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Article
April 9, 1898

A CASE OF MENINGOMYELITIS, RESEMBLING IN SOME RESPECTS LANDRY'S PARALYSIS, WITH SPECIAL REFERENCE TO TUBERCULOUS MENINGOMYELITIS.FROM THE WILLIAM PEPPER CLINICAL LABORATORY, UNIVERSITY OF PENNSYLVANIA.

Author Affiliations

PROFESSOR OF DISEASES OF THE NERVOUS SYSTEM IN THE PHILADELPHIA POLYCLINIC; ASSOCIATE IN THE WILLIAM PEPPER CLINICAL LABORATORY. PHILADELPHIA, PA.

JAMA. 1898;XXX(15):817-824. doi:10.1001/jama.1898.72440670005002
Abstract

The case which is reported in this paper was studied clinically by Dr. James Hendrie Lloyd, during one of his terms of service at the Philadelphia Hospital, and the clinical notes were taken by him.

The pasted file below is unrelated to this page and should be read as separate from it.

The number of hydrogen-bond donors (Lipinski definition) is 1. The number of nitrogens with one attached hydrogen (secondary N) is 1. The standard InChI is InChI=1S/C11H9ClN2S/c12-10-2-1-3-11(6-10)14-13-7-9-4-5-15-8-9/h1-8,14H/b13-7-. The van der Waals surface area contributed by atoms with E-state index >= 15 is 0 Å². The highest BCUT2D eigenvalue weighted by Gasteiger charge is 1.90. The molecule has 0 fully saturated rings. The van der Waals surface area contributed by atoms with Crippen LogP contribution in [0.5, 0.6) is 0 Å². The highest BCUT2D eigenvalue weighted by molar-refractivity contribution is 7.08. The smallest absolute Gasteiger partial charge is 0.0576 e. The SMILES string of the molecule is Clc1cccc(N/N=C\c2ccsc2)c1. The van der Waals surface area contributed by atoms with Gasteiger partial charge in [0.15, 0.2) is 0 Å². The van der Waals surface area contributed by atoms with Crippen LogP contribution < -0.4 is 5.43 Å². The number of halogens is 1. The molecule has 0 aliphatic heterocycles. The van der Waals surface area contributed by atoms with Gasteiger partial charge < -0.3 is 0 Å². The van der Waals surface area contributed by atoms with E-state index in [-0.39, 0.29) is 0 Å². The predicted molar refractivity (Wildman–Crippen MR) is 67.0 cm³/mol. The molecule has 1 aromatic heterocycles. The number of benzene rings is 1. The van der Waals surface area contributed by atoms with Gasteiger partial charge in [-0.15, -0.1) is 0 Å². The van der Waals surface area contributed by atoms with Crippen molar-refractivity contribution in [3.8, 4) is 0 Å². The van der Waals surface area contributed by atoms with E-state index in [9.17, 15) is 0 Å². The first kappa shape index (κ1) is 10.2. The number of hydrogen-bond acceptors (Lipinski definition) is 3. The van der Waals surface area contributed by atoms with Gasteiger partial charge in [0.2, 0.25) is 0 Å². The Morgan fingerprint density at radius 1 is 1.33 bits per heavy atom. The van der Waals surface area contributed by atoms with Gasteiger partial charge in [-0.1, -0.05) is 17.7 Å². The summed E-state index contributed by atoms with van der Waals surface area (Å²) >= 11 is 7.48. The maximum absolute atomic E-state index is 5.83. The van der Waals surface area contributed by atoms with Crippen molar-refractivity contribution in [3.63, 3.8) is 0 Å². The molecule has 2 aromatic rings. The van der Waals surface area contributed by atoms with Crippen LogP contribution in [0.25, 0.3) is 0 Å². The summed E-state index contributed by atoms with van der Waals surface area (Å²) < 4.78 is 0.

J. H. A. was 40 years of age at the time of admission to the Philadelphia Hospital, June 27, 1894. He gave no history of hereditary disease, and stated that previous to his present illness he had always been in good health, with the exception of a constant sick headache, which he had had since the age of 3 years. This was sometimes accompanied by vomiting. No treatment gave him relief. During the year previous the headache had been growing less severe, and during the two months before his entrance into the hospital it had ceased entirely. He denied having used alcohol, or having had venereal disease. In earlier life he had been a school

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